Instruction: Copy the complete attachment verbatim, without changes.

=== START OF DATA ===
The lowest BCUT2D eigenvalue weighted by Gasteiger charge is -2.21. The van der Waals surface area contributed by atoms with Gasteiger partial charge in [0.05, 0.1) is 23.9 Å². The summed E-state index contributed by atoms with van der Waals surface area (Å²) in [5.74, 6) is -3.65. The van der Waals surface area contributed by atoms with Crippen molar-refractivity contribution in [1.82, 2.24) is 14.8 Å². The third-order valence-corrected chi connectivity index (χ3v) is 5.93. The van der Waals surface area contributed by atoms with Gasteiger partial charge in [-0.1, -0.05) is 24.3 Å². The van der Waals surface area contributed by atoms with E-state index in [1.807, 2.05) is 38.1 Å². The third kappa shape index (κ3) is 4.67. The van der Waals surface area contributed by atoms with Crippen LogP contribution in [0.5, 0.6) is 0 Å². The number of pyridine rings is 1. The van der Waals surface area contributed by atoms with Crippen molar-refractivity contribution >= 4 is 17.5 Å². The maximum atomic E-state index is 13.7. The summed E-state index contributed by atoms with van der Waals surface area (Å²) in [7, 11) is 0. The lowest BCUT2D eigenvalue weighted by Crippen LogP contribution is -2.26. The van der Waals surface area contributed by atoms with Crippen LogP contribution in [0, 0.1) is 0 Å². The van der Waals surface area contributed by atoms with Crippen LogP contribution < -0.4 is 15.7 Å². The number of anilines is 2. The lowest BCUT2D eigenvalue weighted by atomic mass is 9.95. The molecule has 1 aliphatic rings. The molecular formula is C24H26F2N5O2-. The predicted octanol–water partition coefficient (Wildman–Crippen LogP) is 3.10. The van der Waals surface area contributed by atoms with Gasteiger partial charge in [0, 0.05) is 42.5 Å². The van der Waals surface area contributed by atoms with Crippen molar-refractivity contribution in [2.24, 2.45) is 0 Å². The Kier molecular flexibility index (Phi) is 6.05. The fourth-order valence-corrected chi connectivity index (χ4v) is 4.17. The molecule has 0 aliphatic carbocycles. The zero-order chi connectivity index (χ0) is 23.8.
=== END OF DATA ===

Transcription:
The lowest BCUT2D eigenvalue weighted by Gasteiger charge is -2.21. The van der Waals surface area contributed by atoms with Gasteiger partial charge in [0.05, 0.1) is 23.9 Å². The summed E-state index contributed by atoms with van der Waals surface area (Å²) in [5.74, 6) is -3.65. The van der Waals surface area contributed by atoms with Crippen molar-refractivity contribution in [1.82, 2.24) is 14.8 Å². The third-order valence-corrected chi connectivity index (χ3v) is 5.93. The van der Waals surface area contributed by atoms with Gasteiger partial charge in [-0.1, -0.05) is 24.3 Å². The van der Waals surface area contributed by atoms with E-state index in [1.807, 2.05) is 38.1 Å². The third kappa shape index (κ3) is 4.67. The van der Waals surface area contributed by atoms with Crippen LogP contribution in [0.5, 0.6) is 0 Å². The number of pyridine rings is 1. The van der Waals surface area contributed by atoms with Crippen molar-refractivity contribution >= 4 is 17.5 Å². The maximum atomic E-state index is 13.7. The summed E-state index contributed by atoms with van der Waals surface area (Å²) in [7, 11) is 0. The lowest BCUT2D eigenvalue weighted by Crippen LogP contribution is -2.26. The van der Waals surface area contributed by atoms with Crippen LogP contribution in [0, 0.1) is 0 Å². The van der Waals surface area contributed by atoms with Crippen LogP contribution < -0.4 is 15.7 Å². The number of anilines is 2. The lowest BCUT2D eigenvalue weighted by atomic mass is 9.95. The molecule has 1 aliphatic rings. The molecular formula is C24H26F2N5O2-. The predicted octanol–water partition coefficient (Wildman–Crippen LogP) is 3.10. The van der Waals surface area contributed by atoms with Gasteiger partial charge in [0, 0.05) is 42.5 Å². The van der Waals surface area contributed by atoms with Crippen molar-refractivity contribution in [2.24, 2.45) is 0 Å². The Kier molecular flexibility index (Phi) is 6.05. The fourth-order valence-corrected chi connectivity index (χ4v) is 4.17. The molecule has 0 aliphatic carbocycles. The zero-order chi connectivity index (χ0) is 23.8.